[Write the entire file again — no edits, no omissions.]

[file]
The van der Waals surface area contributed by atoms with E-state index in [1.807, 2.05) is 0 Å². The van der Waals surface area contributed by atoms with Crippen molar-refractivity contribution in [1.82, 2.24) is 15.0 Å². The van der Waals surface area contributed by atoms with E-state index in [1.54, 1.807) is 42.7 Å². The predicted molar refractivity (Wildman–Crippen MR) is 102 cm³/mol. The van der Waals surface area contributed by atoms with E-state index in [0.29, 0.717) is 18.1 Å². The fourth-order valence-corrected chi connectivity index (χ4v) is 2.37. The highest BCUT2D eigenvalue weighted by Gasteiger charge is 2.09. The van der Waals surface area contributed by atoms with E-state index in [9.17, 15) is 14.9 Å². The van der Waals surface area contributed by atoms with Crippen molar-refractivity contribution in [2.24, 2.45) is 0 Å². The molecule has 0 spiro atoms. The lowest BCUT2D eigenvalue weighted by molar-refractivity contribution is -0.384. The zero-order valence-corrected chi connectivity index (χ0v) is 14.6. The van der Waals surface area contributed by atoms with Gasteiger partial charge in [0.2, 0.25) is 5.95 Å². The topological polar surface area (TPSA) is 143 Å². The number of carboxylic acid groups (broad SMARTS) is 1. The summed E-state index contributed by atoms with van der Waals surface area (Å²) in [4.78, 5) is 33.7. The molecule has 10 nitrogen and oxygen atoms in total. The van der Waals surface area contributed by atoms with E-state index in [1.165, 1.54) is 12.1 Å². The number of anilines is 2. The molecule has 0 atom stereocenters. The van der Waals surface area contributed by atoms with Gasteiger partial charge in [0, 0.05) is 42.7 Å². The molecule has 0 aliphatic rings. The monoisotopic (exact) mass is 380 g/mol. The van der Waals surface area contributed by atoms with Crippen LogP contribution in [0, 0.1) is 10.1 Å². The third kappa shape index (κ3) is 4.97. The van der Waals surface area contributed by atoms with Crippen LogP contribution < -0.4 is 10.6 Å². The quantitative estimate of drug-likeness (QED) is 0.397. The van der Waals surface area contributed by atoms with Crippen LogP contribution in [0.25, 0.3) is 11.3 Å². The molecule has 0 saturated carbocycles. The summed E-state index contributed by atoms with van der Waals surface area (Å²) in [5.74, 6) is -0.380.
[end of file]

The van der Waals surface area contributed by atoms with E-state index in [1.807, 2.05) is 0 Å². The van der Waals surface area contributed by atoms with Crippen molar-refractivity contribution in [1.82, 2.24) is 15.0 Å². The van der Waals surface area contributed by atoms with E-state index in [1.54, 1.807) is 42.7 Å². The predicted molar refractivity (Wildman–Crippen MR) is 102 cm³/mol. The van der Waals surface area contributed by atoms with E-state index in [0.29, 0.717) is 18.1 Å². The fourth-order valence-corrected chi connectivity index (χ4v) is 2.37. The highest BCUT2D eigenvalue weighted by Gasteiger charge is 2.09. The van der Waals surface area contributed by atoms with E-state index in [9.17, 15) is 14.9 Å². The van der Waals surface area contributed by atoms with Crippen molar-refractivity contribution in [2.24, 2.45) is 0 Å². The molecule has 0 spiro atoms. The lowest BCUT2D eigenvalue weighted by molar-refractivity contribution is -0.384. The zero-order valence-corrected chi connectivity index (χ0v) is 14.6. The van der Waals surface area contributed by atoms with Gasteiger partial charge in [0.2, 0.25) is 5.95 Å². The topological polar surface area (TPSA) is 143 Å². The number of carboxylic acid groups (broad SMARTS) is 1. The summed E-state index contributed by atoms with van der Waals surface area (Å²) in [4.78, 5) is 33.7. The molecule has 10 nitrogen and oxygen atoms in total. The van der Waals surface area contributed by atoms with E-state index in [1.165, 1.54) is 12.1 Å². The number of anilines is 2. The molecule has 0 atom stereocenters. The van der Waals surface area contributed by atoms with Gasteiger partial charge in [0, 0.05) is 42.7 Å². The molecule has 0 aliphatic rings. The monoisotopic (exact) mass is 380 g/mol. The van der Waals surface area contributed by atoms with Crippen LogP contribution in [0, 0.1) is 10.1 Å². The third kappa shape index (κ3) is 4.97. The van der Waals surface area contributed by atoms with Crippen LogP contribution < -0.4 is 10.6 Å². The quantitative estimate of drug-likeness (QED) is 0.397. The van der Waals surface area contributed by atoms with Crippen LogP contribution in [0.25, 0.3) is 11.3 Å². The molecule has 0 saturated carbocycles. The summed E-state index contributed by atoms with van der Waals surface area (Å²) in [5.74, 6) is -0.380.